Money, Coinage and Society


Introduction to Ideologies

Money and government are intertwined, and indeed have much in common. Both organize individuals for public ends, and both use ideologies, if by that term we mean the intellectual foundations of the customs, beliefs, obligations and understandings that integrate and give a common purpose to society. Examined closely, many ideologies are problematic, little more than myths, irrational frameworks that rest on nothing more fundamental than the ways men have traditionally thought and acted together. But, however fanciful or contrary to the facts, such ideologies are still essential. Few now believe in the divine right of kings, for example, but European counties in the sixteenth century most certainly did, and would have been hard pressed to find alternatives. Most nations now separate church and state, but that was not the case in medieval Christendom, and is not the case in Iran or Saudi Arabia today.

Ideologies must serve a practical end, which is to create and maintain societies that are broadly acceptable to their members. The power of kings was gradually usurped by the merchant classes in Europe, but persisted into the twentieth century as the divine status of the emperor in Japan and China. From that status descended the panoply of power: how government functioned, and the obligations each citizen felt towards government and fellow citizens. However irrational they now appear to westerners, those divinities were part of a common belief, and so acquired an extensive justification in the thought, literature and art of the times.

Today most of us live in democracies under some form of capitalism. But our democracies are far more apparent than real, and would have seemed most unsatisfactory to citizens of the Greek city states where democracy was born. Still less is capitalism a system where the market simply rules. Two centuries of European thought have shown the matter to be far more complex and hedged about by uncertainties than the maxims repeated by the business press. Economists provide essential measures of our economic well-being, but Neoliberal economics and large parts of traditional economics are intellectual frauds. The models employed are over-simple and bear little relation to the real world. Their mathematics is hypothetical, and flawed at critical points. Nonetheless, for most people, there are few alternatives. Economics pervades our lives, and GDP growth seems more important than a host of other social measures: health, sense of community, rationality, freedom or simple happiness.

Introduction to Money

Because part of the capitalist system, money enters into our everyday conceptions, and has acquired extended justifications, many of them dubious or imperfectly grasped. Indeed the concept is so habitual to us that we rarely think beyond the obvious, that money is something we earn through working at a job and what we partly pay back as taxes to support public services. Naturally, if we pursue the matter further, we have to think of banks that create the money in the first place, and of all those innumerable laws and trade agreements and accepted practices that keep money moving in everyday transactions around the globe. But what actually is money?
In previous centuries we could have said that money simply meant coins. Even the precious metal wealth of the New World was preferentially shipped as coinage, doubtless very crudely made at times, but not as raw ingots of gold or silver. Each coin had a stated or face value, moreover, which made shipments easier to value.  Yet coins rarely held their full face value in contained metal. The authorities had to cover the cost of minting, which was an appreciable percentage in the case of very small denominations. Authorities also tried to make some money out of the minting process, so that on both counts coins would be to some extent a fiat currency. But it was rarely preponderantly so. Unless the coinage had been badly debased, the larger denominations were not too far off a respectable percentage of the bullion value, and indeed at times, when the ratio to one to the other shifted as cheaper supplies became available, the coin would be melted down for its contained silver or gold in excess of the face value, savage penalties notwithstanding. Additionally, there were the age-old practices of clipping, sweating, gouging, etc. so that a few percent of the metal could be extracted by the user — again unwelcome to the authorities but difficult to wholly prevent, and which in time remorselessly defaced the coinage, requiring it to be called  in and re-minted.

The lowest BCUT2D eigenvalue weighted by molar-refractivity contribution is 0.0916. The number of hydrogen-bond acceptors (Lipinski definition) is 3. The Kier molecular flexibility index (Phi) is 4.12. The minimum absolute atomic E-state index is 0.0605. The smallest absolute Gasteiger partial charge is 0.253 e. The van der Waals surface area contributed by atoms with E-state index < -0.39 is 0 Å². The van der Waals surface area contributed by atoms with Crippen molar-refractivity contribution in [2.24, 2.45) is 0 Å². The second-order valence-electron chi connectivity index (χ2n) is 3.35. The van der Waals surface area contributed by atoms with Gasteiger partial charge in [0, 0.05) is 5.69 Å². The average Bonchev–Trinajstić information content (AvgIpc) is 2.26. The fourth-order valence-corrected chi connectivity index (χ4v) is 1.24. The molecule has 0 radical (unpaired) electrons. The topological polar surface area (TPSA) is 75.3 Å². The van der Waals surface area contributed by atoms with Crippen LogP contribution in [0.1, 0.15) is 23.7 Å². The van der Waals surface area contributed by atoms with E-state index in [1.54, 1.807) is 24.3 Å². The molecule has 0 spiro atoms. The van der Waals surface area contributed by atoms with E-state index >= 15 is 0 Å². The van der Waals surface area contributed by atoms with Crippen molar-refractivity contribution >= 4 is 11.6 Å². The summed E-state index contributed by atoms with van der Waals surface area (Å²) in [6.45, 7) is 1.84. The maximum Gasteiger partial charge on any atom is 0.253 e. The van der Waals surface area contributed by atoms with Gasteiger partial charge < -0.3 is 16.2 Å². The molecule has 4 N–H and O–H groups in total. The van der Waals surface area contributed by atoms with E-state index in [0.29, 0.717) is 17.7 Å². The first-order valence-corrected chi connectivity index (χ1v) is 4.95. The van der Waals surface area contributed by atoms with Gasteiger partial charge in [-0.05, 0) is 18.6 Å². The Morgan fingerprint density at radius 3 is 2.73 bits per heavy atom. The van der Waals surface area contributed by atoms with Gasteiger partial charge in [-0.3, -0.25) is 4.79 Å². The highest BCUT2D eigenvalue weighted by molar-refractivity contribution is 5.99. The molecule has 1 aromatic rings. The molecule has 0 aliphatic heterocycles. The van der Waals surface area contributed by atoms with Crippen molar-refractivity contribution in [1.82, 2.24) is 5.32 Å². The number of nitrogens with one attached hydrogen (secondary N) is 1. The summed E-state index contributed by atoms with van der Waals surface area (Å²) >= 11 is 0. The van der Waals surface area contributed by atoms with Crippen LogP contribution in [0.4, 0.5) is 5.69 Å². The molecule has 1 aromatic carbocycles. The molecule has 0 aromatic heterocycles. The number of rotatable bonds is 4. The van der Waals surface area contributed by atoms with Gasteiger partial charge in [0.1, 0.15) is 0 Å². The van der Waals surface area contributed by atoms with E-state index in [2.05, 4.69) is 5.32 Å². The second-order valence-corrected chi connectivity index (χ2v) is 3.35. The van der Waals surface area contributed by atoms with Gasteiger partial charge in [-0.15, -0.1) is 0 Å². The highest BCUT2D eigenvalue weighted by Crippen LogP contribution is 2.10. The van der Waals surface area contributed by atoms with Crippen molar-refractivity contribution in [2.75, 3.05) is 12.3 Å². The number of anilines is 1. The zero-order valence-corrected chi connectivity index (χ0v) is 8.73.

So to that age-old question: are coins a commodity or fiat currency? Though the answer is both, in part, the question is something of a red herring. A coin exchanged hands when its user felt confident that its value would be respected, that what they had sold to gain the coin would buy in an equivalent amount of what they desired to purchase. The gold or silver gave that confidence, as did the solid workmanship and the authority of the issuer, usually the sovereign or state, but sometimes the moneyer or even a local merchant.  All three were generally important: contained metal, workmanship and issuing authority, but it was the last that proved the most vital. Ultimately, it was simply custom that gave value to silver and gold. Both were prized for jewellery, and have been used for such purposes since antiquity, though with local differences. Gold was the preferred medium in the west, but China needed silver for its larger payments, resulting in a price differential that Venice extensively exploited in its trading activities.  Again this was custom: the precious metals had obvious advantages for coinage, but other commodities could have been used, and indeed were — cowry shells, for example, or copper in the small denominations in east Asia: the cash coins of China, Japan, Annam and Korea.